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Real Life Debugged » Product development cycles

Tag-Archive for ◊ Product development cycles ◊

Subtitle: Another digression about talking with those silly customers

I had a discussion with a good friend the other day - we’d spent years fire-fighting embedded systems gone wrong. During many all-nighters and several 110-hour weeks, our deepening ire became sharply focused on the idiocy of using zillion-line industry standards as product requirements.

On that project, there was no “customer need” or requirements document. I’d never met a customer. That was 12 years ago. It hasn’t changed much, he admitted. Now, as it was then, buggy products are still late.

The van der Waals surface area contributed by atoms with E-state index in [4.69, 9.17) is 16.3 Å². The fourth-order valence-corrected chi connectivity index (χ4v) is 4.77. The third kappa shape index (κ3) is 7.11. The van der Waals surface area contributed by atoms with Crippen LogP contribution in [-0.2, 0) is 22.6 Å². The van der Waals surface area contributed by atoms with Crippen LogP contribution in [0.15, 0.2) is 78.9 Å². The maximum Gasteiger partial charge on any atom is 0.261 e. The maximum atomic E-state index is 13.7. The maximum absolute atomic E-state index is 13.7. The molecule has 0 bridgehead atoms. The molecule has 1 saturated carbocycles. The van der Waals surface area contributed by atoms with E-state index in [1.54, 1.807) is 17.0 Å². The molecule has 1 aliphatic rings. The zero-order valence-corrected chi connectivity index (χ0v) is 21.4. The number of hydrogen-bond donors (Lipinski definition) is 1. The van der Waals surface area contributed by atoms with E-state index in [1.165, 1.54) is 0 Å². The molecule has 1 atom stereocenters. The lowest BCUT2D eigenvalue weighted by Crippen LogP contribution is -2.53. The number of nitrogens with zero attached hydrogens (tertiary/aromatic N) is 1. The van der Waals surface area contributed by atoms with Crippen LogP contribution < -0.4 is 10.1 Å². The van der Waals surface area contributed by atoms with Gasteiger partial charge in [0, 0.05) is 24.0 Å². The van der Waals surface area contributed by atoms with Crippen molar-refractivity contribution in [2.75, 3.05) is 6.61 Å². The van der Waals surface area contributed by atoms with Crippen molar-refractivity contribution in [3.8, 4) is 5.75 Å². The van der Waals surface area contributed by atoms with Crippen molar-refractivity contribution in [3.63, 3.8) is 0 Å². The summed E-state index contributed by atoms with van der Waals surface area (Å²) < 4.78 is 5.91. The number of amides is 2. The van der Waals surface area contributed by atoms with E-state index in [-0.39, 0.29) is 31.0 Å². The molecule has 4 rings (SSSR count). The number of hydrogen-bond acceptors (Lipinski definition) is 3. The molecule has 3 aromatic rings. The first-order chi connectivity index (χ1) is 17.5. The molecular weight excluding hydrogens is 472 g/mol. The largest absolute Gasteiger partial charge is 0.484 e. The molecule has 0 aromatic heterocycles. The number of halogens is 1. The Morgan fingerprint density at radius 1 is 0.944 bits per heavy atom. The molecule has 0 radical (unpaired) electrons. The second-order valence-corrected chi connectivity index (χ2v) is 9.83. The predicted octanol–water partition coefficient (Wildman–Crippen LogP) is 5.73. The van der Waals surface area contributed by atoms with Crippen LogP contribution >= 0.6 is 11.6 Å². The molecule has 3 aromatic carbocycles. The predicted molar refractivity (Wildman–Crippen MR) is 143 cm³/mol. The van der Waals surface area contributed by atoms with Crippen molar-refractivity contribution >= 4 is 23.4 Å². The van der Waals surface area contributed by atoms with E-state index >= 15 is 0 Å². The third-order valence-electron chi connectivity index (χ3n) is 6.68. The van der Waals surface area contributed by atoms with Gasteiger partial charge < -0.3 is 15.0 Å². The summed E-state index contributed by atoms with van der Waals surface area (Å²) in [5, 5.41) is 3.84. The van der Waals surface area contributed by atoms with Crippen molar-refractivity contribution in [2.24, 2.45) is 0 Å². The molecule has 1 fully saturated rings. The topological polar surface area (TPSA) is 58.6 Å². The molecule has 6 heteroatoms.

Then I was approached by a university to redo their senior design program. Cooool - I got to indoctrinate brand-new engineers to the entire industry-standard process: starting with customer needs and requirements. “Back away from the keyboard,” I told them. “TALK to the customer.” And you know what? They got it!

To my delight, my best teams delivered beyond the customers’ expectations, and one won a national design award for their work. (Their story is below)

If graduating engineers can do it, why can’t we?

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In the past, learning and teaching debugging was, perhaps, only somewhat more haphazard than it is now. Learning from a mentor, a teammate, trial-and-error at 4 am before a customer demo. I’ve pulled double all-nighters. Painful, with a stomach-churning donut-induced sugar high.

This “approach to problem-solving” - it is really such a big deal? Donuts are pretty tasty…

more…